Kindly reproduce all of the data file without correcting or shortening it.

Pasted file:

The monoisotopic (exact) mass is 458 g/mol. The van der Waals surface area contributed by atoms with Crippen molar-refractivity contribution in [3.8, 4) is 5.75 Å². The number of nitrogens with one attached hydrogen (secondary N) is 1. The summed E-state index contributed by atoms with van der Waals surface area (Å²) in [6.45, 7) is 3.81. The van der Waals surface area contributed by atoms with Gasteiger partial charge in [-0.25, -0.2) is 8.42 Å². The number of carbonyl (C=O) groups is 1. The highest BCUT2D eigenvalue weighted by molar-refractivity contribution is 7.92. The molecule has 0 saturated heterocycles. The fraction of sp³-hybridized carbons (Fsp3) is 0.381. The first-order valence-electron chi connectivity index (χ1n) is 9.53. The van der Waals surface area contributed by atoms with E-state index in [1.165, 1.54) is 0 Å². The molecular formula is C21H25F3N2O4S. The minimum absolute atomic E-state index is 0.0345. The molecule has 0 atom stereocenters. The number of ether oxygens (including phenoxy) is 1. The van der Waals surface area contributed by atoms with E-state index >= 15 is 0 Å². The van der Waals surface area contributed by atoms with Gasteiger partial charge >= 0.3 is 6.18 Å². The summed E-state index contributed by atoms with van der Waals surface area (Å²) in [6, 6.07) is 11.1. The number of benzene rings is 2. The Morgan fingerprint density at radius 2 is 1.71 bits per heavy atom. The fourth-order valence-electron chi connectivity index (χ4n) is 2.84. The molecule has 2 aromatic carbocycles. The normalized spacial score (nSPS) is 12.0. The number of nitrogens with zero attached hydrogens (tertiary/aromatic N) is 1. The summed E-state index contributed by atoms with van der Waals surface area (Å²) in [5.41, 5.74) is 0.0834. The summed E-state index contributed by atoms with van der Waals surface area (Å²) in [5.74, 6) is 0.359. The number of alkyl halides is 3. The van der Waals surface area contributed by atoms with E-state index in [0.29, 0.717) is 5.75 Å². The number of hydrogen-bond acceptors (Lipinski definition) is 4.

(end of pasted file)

The monoisotopic (exact) mass is 458 g/mol. The van der Waals surface area contributed by atoms with Crippen molar-refractivity contribution in [3.8, 4) is 5.75 Å². The number of nitrogens with one attached hydrogen (secondary N) is 1. The summed E-state index contributed by atoms with van der Waals surface area (Å²) in [6.45, 7) is 3.81. The van der Waals surface area contributed by atoms with Gasteiger partial charge in [-0.25, -0.2) is 8.42 Å². The number of carbonyl (C=O) groups is 1. The highest BCUT2D eigenvalue weighted by molar-refractivity contribution is 7.92. The molecule has 0 saturated heterocycles. The fraction of sp³-hybridized carbons (Fsp3) is 0.381. The first-order valence-electron chi connectivity index (χ1n) is 9.53. The van der Waals surface area contributed by atoms with E-state index in [1.165, 1.54) is 0 Å². The molecular formula is C21H25F3N2O4S. The minimum absolute atomic E-state index is 0.0345. The molecule has 0 atom stereocenters. The number of ether oxygens (including phenoxy) is 1. The van der Waals surface area contributed by atoms with E-state index >= 15 is 0 Å². The van der Waals surface area contributed by atoms with Gasteiger partial charge >= 0.3 is 6.18 Å². The summed E-state index contributed by atoms with van der Waals surface area (Å²) in [6, 6.07) is 11.1. The number of benzene rings is 2. The Morgan fingerprint density at radius 2 is 1.71 bits per heavy atom. The fourth-order valence-electron chi connectivity index (χ4n) is 2.84. The molecule has 2 aromatic carbocycles. The normalized spacial score (nSPS) is 12.0. The number of nitrogens with zero attached hydrogens (tertiary/aromatic N) is 1. The summed E-state index contributed by atoms with van der Waals surface area (Å²) in [5.41, 5.74) is 0.0834. The summed E-state index contributed by atoms with van der Waals surface area (Å²) in [5.74, 6) is 0.359. The number of alkyl halides is 3. The van der Waals surface area contributed by atoms with E-state index in [0.29, 0.717) is 5.75 Å². The number of hydrogen-bond acceptors (Lipinski definition) is 4.